But what about Reagan? He was also a two term President whose final days looked like clear sailing. What happened during his final year?

Most economic forecasters were also predicting a calm final year for Reagan to coast into the end of his Presidency. Unfortunately we all know that was not to be.

Just because the Autumn before the final year of their term ushered in market disasters for both Bush and Reagan does not necessarily mean it will be the same for Obama. I don’t think anything is carved into stone. The analogy is interesting, but it is not some prophet proclaimed destiny.

But we would be foolish to ignore the similarities. Today we have a QE induced stock market bubble with a Federal Reserve that seems intent on normalizing policy regardless of the consequences. This is combined with a government one step away from being unable to pass legislation to get the debt ceiling raised. All the while, the global economy is sinking into a morass no one seems to be able to stop. And finally, too many of the economists that decide policy, have somehow magically convinced themselves an economic upturn is right around the corner. This is the stuff of a financial accident.

It would make sense that if we were to have a market dislocation, it would occur at a similar time in Obama’s Presidency as previous crises. I don’t think we are out of the woods by a long shot.

Yet there is still hope. If the Federal Reserve eases up on the hawkish rhetoric, and China puts the pedal down to the metal, I could easily envision the markets (and economy) blasting higher during Obama’s final year. But so far that is wishful thinking.

Even in the face of Friday’s terrible employment number, the Fed continues on with their “zero was an emergency low rate and the emergency is long past” rhetoric. They are so desperate to normalize rates, even in the face of the poor employment report, Fed Presidents see nothing but clear skies ahead:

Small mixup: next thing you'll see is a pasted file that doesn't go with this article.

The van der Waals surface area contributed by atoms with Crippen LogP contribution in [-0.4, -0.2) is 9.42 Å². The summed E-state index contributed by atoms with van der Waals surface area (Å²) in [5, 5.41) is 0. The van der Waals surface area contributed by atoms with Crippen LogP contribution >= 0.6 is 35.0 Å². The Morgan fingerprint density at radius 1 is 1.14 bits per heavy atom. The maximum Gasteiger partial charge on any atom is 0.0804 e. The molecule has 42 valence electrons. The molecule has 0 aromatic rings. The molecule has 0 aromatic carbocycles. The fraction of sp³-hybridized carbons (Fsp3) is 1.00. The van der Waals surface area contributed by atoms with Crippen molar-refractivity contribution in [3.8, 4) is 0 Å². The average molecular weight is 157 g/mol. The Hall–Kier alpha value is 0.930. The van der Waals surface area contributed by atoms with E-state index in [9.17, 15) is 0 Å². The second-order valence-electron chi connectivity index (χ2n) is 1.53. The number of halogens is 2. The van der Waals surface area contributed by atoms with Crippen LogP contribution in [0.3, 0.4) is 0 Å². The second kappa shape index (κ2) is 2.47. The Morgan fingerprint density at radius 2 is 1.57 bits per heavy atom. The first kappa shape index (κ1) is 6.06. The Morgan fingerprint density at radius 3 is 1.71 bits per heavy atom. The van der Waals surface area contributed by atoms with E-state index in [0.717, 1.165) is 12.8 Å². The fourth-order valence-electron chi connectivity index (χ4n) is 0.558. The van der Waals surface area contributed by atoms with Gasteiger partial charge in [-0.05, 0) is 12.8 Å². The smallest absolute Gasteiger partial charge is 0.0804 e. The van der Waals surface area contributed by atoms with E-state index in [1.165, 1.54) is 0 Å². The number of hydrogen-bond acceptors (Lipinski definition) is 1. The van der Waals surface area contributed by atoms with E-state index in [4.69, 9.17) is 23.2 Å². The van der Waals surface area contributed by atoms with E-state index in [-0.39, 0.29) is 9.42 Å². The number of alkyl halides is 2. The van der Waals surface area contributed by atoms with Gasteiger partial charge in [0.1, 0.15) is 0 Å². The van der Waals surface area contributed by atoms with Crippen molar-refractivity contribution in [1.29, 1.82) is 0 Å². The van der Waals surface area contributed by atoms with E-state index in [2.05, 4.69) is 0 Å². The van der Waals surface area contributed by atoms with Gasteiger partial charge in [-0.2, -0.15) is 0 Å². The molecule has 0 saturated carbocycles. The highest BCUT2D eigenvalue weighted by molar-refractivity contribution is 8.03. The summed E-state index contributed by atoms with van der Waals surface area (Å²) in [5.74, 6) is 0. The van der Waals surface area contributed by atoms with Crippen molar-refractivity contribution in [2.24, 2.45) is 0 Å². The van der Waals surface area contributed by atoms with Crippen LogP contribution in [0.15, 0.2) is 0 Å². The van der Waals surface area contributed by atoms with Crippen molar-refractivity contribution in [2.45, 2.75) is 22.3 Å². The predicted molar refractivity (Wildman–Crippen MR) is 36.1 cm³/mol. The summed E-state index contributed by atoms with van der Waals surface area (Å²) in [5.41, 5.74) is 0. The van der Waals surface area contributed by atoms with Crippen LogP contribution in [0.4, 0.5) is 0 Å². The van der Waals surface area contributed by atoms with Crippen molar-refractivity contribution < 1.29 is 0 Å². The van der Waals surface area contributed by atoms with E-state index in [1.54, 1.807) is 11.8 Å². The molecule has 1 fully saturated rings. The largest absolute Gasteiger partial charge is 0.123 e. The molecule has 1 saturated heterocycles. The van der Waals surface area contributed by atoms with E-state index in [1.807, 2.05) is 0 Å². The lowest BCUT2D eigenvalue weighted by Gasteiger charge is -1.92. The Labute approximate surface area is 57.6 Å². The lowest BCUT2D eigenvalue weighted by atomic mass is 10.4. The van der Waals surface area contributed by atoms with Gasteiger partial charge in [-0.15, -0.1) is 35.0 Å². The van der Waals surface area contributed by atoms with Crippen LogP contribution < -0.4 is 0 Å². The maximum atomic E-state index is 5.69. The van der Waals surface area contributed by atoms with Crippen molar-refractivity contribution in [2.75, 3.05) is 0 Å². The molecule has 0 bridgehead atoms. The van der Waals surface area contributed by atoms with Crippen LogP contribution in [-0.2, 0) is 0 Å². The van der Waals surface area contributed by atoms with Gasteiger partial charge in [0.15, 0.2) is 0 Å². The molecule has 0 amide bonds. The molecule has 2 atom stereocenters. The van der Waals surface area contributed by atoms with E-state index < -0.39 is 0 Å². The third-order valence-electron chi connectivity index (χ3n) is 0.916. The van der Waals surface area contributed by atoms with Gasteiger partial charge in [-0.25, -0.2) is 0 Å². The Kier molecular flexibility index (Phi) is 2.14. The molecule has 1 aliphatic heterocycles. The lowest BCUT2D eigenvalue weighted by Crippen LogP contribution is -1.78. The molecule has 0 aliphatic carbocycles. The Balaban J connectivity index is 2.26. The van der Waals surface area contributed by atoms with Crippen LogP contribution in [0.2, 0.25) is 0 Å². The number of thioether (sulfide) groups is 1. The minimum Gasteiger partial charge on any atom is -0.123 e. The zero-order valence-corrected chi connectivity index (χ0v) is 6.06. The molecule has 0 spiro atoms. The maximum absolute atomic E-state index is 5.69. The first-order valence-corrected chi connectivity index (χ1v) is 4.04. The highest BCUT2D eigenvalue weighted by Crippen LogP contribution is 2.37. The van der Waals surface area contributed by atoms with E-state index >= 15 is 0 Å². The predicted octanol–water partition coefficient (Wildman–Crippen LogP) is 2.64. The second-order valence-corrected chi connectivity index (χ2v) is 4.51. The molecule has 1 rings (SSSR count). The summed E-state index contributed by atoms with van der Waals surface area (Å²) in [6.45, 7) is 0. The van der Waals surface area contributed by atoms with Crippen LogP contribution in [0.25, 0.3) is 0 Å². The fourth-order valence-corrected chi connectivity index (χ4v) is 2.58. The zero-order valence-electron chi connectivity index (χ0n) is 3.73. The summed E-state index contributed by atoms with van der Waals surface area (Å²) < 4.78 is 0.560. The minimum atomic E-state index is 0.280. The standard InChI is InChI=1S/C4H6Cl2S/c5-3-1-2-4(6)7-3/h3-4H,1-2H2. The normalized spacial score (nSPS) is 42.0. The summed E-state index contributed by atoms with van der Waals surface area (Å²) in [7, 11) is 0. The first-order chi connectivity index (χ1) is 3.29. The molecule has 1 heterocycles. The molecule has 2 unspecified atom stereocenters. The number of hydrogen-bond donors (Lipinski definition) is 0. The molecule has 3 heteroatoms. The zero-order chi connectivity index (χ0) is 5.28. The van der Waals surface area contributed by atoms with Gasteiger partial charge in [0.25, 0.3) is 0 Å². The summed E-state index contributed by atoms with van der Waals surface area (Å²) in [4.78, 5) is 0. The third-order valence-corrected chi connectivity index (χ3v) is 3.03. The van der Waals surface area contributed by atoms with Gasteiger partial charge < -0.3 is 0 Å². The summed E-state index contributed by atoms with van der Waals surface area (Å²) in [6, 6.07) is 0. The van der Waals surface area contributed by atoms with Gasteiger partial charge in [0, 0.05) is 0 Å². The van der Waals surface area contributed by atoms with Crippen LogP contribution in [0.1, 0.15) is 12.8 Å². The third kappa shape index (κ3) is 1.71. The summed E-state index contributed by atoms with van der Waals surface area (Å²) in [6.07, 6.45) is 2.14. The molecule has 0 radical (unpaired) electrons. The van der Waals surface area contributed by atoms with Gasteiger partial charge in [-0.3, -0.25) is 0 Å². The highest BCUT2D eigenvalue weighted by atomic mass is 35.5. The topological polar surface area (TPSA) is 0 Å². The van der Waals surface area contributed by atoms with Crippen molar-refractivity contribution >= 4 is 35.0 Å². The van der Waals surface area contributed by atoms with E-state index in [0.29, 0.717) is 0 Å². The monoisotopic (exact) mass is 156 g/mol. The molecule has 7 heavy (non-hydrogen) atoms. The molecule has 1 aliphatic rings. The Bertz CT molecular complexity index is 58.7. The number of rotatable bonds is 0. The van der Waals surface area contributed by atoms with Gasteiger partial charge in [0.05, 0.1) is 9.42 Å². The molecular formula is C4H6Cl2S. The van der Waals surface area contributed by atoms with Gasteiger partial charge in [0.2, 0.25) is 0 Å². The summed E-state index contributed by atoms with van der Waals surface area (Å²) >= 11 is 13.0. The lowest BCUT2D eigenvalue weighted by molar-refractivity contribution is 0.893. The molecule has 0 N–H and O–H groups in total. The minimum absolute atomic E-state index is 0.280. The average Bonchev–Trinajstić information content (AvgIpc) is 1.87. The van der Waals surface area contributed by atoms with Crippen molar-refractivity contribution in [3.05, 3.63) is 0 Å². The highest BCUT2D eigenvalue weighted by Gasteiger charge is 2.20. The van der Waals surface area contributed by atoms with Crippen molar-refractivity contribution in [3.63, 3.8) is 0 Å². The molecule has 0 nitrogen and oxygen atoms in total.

Really? Didn’t you expect stronger jobs report this time? And the last? And the one before that? Weren’t you predicting the Phillips curve would kick in and wage inflation would skate the US economy out of its slump?

Maybe the FOMC committee wants to normalize rates, but let’s give up the pretence it is because the economy is so strong.

The Fed is responsible for far more of this global slowdown than they care to admit. I don’t begrudge them if they want to normalize policy and think the short term pain is worth the long term gain. But let’s not kid ourselves that it is painless to normalize policy.

Deutsche Bank recently wrote a report that stated the unwind of QE means the S&P should be trading at half of its value (click here for Zero Hedge link). Although I am not sure I agree with all the author’s logic, the US stock market has been a direct beneficiary of QE. Therefore the withdrawal of this stimulus has to be a negative for the stock market.

No one, including the Federal Reserve, knows in advance the correct amount of QE, or how long rates should be left at zero. The private sector credit creation that is largely responsible for determining the velocity of money is simply not forecastable. However, it is easy to determine if the current monetary policy is either tight, neutral or accommodative. All you need to do is look at the market signals. They are all around you. A soaring US dollar, commodities that are collapsing, break even inflation levels that are hitting new lows, credit spreads that are blowing out – all signal the Federal Reserve is too tight.

As the Federal Reserve has finished expanding its balance sheet, and now started to prepare the markets for higher rates, the global economy has slowed. They seem to be oblivious to this fact. The economy needs more US dollar liquidity from the Central Bank than they wish to be the case. It is sad, but it is the truth. Instead of just accepting this reality and dealing with the economy they have, the Federal Reserve is making policy for the economy they want. That’s their prerogative, but don’t think it’s harmless. The longer they continue down this path, the higher the likelihood of a big financial accident.

Reagan and Bush both thought their final days in office would be clear sailing on the economic front. But instead they were both tested with two of history’s biggest market crashes. Will it be the same for Obama? No one knows for sure, but the longer the Federal Reserve committee keeps their fingers in their ears shouting “LALALALA -CAN’T HEAR YOU” while real damage is being done to the economy, the greater the chance that Obama’s last year will look like Bush’s or Reagan’s….

Thanks for reading,

Kevin Muir

the MacroTourist